CLIMATE CHANGE HAS BECOME a concern for society now. Aviation contributes two per cent of human-made CO 2 emissions and has challenged itself to reduce net emissions even while demand for air travel and transport has grown significantly. The Air Transport Action Group has pushed the aviation industry to become the world’s first industrial sector to set an ambitious target: reduce CO 2 emissions to half of year 2005 levels by 2050 and to limit the growth of net CO 2 emissions by 2020.
There are three major technological elements to sustainable aviation are:
Continuing to develop aircraft and engine design and technology for improvements in fuel efficiency and reduced CO 2 emissions.
Supporting the commercialisation of sustainable, alternate aviation fuels.
Developing radically new aircraft and propulsion technology and accelerating technologies that will enable the ‘third generation' of aviation.
Other factors, such as efficient air traffic management and aircraft routing that minimises fuel consumption also have a vital part to play. Additionally, the industry has made some significant progress on reducing noise and other environmental impacts.
SUSTAINABLE AVIATION FUELS. Aviation will continue to rely on liquid fuels as the fundamental energy source for larger and longer-range aircraft for the foreseeable future. Even under the most optimistic forecast for electric-powered flight, regional and single-aisle commercial airplanes will continue operating with jet fuel for decades to come. Therefore, the development of Sustainable Aviation Fuels that use recycled rather than fossil-based carbon and meet strong, credible sustainability standards is an essential component of a sustainable future. What is needed is government support around the world for technology development, production facility investment, and fuel production incentives. The global aviation industry is closely working with fuel producers, operators, airports, environmental organisations and government agencies to bring these fuels into widespread aviation use well ahead of 2050.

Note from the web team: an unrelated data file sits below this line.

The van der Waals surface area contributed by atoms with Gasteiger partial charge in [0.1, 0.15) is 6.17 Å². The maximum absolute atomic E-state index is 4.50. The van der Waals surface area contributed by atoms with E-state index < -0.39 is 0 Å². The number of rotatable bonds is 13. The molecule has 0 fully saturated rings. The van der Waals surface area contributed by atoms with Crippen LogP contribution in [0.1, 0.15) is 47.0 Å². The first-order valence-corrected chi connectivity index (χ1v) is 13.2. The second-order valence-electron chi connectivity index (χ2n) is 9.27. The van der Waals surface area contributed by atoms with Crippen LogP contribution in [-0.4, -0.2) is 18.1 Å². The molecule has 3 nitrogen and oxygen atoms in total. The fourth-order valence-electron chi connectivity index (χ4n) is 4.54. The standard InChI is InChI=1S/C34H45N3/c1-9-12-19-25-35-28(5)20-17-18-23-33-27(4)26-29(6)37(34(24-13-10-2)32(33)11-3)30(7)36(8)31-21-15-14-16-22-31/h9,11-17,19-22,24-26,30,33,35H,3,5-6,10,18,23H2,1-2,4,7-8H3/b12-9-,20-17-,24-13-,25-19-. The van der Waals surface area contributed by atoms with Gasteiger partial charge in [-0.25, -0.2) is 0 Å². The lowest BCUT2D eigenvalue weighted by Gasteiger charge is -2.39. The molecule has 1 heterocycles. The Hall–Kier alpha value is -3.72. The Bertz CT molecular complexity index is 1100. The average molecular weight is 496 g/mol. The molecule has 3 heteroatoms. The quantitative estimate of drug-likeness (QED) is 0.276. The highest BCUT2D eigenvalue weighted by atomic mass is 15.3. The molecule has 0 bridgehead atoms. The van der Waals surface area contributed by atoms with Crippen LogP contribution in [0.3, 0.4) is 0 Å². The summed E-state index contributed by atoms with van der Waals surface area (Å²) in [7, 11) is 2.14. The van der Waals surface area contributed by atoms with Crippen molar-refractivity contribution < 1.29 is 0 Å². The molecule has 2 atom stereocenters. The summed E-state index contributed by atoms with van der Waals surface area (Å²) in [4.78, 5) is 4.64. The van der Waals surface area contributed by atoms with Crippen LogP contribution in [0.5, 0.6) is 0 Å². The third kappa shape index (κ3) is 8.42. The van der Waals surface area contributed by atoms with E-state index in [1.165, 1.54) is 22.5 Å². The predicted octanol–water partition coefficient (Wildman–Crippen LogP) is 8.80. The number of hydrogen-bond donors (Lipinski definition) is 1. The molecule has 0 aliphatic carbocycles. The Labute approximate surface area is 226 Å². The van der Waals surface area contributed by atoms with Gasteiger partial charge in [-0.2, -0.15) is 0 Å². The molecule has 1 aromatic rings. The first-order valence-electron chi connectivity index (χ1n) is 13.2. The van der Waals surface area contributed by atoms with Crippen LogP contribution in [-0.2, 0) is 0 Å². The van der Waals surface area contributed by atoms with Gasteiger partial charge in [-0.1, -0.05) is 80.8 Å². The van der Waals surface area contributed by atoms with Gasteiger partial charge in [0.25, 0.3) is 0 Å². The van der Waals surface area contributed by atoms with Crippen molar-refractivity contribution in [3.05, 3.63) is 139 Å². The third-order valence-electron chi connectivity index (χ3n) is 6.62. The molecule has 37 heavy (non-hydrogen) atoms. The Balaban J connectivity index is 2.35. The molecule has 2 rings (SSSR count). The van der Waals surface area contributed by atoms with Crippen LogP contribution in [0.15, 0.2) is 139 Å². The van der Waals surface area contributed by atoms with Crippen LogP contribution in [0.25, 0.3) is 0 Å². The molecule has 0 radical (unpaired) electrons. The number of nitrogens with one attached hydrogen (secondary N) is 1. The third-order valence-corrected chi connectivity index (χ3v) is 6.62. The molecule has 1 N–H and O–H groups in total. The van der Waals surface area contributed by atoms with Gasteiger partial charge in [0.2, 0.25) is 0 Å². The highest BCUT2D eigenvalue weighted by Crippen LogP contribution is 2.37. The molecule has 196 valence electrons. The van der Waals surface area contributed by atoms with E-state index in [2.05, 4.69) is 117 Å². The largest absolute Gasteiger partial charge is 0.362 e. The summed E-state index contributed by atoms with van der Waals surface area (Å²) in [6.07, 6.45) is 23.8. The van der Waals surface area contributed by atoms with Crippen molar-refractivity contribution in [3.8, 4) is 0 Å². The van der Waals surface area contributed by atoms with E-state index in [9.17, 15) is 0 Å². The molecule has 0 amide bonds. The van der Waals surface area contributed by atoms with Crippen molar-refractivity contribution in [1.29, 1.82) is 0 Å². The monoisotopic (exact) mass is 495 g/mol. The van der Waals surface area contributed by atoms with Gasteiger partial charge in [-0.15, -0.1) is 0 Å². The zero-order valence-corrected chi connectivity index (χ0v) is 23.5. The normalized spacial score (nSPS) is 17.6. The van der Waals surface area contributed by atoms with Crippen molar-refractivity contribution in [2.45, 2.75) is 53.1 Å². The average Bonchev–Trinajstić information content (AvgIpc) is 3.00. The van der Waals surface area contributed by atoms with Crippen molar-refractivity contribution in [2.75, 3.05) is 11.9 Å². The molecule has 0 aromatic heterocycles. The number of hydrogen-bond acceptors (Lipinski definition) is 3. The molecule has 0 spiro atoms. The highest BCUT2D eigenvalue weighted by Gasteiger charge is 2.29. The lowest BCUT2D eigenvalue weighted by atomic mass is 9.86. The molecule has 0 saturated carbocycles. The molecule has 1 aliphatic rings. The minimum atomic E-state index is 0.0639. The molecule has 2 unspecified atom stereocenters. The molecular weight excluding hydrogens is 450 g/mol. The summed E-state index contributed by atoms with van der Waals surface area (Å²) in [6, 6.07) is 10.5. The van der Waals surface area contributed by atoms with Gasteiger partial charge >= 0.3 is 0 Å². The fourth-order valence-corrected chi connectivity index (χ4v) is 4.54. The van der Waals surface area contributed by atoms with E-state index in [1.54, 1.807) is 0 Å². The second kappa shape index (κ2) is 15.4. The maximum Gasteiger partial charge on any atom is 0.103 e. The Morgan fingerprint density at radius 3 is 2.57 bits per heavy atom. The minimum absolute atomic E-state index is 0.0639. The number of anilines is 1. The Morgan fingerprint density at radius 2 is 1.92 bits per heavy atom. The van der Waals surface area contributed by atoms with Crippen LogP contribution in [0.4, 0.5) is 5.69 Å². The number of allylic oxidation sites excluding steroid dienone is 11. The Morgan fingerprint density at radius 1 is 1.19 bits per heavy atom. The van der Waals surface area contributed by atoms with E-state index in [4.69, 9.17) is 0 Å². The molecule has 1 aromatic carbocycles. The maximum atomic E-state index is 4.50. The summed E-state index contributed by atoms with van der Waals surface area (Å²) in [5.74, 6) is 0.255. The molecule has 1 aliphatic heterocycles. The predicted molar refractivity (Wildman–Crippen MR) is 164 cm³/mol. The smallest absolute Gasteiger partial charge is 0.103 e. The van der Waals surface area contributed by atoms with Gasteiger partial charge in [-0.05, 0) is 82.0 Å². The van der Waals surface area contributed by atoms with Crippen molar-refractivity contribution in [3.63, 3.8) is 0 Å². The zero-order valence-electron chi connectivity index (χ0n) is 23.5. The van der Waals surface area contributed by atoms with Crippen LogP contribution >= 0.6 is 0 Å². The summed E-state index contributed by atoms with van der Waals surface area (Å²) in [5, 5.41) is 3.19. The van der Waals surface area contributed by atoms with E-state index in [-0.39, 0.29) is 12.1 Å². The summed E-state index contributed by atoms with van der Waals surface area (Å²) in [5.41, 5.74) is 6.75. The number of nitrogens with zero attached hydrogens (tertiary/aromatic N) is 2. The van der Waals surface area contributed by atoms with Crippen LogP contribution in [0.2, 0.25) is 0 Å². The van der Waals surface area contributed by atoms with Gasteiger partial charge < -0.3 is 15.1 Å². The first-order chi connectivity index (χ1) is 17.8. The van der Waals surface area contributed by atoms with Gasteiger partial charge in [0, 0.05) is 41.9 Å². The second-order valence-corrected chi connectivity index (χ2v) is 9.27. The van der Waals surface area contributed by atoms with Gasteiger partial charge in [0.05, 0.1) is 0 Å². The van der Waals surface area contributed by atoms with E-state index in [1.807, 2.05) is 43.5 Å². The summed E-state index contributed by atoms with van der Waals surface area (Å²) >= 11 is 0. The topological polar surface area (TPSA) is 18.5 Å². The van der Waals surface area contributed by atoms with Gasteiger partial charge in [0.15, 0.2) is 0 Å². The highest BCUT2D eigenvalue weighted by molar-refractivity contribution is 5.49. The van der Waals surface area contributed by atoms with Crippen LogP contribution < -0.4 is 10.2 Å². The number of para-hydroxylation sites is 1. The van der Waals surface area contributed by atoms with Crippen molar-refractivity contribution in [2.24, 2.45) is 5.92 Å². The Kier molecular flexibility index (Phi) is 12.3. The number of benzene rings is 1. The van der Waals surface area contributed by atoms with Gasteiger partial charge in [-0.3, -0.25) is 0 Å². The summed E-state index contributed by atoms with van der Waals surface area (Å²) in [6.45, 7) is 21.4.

THE THIRD GENERATION OF AVIATION. Aviation’s third generation leap is enabled by advances in new architectures, advanced engine thermodynamic efficiencies, electric and hybrid-electric propulsion, digitisation, artificial intelligence, materials and manufacturing. Larger aircraft will begin to benefit from novel designs that will further improve efficiency through management of aircraft drag and distributing propulsion in new ways. New materials will enable lighter aircraft, further improving efficiency. This third generation in aviation promises a positive impact on lives around the globe.
Aircraft entering service in the next few years will have the same overall configuration as their predecessors. However, they will be equipped with retrofits, serial upgrades and newly designed components and systems, which allow them to have a higher fuel efficiency performance. Another group of new fuel-efficient technologies are under development and planned to be used in new aircraft types in the near future and do not require radically new aircraft configurations.
INDIVIDUAL TECHNOLOGIES. The main contributions to fuel efficiency in evolutionary aircraft design are in the areas of aerodynamics, new engine architecture and systems.
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